I’ve always loved heist stories: the high-octane car chases, the smooth-talking con artists, the crew that comes together against all odds. I’ve watched the Ocean’s movies more times than I can count. At the same time, they often feel like glimpses into another world, one that doesn’t always have space for people who look like me. Portrait of a Thief is my love letter to the heist stories I’ve grown up with, and also my response: What would a heist look like with an all-Asian cast? What would motivate these characters with so much to lose?
I started writing Portrait of a Thief as a recent college grad, living alone for the first time in New York City. I had just learned about the true story of Chinese art vanishing from Western museums, and in my tiny studio apartment, I thought to myself, if someone asked me to do that, I might have said yes. I visit my extended family in China every other summer, and even as a Chinese American, the loss—and reclamation—of China’s looted art felt very personal.
The rest of the story came from there. I wanted to write about thieves that weren’t expert criminals but Chinese Americans just like me, grappling with questions of identity and belonging as part of two cultures. I also wanted to write about the college experience I had so recently left behind, and what it felt like to be young and invincible and certain you can do anything—but also deeply terrified of everything that’s about to change upon graduation. These characters all have a part of me in them: my love for art, my fear of failure, my own experiences with China and as part of the Chinese diaspora.
I finished writing Portrait of a Thief during the early months of the pandemic, as I was thinking even more deeply about these questions of identity and belonging in a time of tragedy, fear, and increased hostility toward immigrants and people of color. It was a relief to come back to this story, set several years after the worst was over, where Chinese Americans could move freely and fearlessly throughout the world, carrying out heists that were both for themselves and for a purpose bigger than themselves.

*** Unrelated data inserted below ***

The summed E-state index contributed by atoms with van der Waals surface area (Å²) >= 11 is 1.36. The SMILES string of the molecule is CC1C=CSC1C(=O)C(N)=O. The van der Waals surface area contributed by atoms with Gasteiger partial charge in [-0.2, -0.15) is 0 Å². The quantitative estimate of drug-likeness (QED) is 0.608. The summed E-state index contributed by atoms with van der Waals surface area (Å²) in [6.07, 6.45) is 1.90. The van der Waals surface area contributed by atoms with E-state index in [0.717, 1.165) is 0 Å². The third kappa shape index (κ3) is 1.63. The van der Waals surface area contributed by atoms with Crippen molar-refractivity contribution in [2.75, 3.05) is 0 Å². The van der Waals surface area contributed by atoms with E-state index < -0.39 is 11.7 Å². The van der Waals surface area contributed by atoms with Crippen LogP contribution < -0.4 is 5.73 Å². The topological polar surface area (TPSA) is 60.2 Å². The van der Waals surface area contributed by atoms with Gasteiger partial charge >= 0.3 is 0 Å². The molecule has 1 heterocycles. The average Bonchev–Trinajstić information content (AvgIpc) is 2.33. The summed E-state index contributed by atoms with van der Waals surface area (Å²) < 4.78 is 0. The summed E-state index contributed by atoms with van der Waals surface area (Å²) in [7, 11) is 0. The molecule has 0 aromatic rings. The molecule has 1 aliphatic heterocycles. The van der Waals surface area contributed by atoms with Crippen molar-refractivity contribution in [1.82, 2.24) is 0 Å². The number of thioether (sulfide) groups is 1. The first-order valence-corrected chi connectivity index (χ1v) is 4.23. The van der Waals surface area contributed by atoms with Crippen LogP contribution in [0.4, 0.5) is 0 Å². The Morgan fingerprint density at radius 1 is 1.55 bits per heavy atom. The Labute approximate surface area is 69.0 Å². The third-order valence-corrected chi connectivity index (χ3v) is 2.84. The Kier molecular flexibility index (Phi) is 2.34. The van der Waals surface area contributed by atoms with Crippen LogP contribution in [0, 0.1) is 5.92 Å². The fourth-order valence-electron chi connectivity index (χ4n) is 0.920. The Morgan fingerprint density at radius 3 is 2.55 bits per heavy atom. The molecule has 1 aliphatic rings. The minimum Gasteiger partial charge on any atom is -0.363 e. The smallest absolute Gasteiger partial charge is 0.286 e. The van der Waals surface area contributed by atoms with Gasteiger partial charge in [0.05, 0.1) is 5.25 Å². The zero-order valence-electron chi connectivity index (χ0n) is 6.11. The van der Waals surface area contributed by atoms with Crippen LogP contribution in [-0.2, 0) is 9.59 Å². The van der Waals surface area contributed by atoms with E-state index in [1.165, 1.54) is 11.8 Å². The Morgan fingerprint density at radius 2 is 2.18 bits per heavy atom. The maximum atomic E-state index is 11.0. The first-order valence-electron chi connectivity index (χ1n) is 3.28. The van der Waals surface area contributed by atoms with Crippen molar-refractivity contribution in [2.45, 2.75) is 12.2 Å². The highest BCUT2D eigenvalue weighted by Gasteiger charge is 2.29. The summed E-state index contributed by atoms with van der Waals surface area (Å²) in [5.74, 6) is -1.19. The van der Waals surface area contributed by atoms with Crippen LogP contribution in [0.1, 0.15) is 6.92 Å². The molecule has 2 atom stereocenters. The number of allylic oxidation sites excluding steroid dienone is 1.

For all the serious themes in this book, though, I hope it’s also a lot of fun. There are street races in the town where I went to college, karaoke in New York City K-Town, museum scenes inspired by my own experience as an art museum tour guide. There are college students falling in and out of love with each other—what are your early twenties for if not feeling everything too much?—and of course, nods to all my favorite heist movies (the opening scene comes straight from Ocean’s Eleven, and anyone who has seen Jackie Chan’s CZ12 will recognize how these characters manage to evade customs!). I had so much fun with this book, and I feel so lucky to be able to share it with you. I hope you enjoy reading it as much as I enjoyed writing it.
Portrait of a Thief: A Novel by Grace D. Li
Ocean’s Eleven meets The Farewell in Portrait of a Thief, a lush, lyrical heist novel inspired by the true story of Chinese art vanishing from Western museums, about diaspora, the colonization of art, and the complexity of the Chinese American identity.
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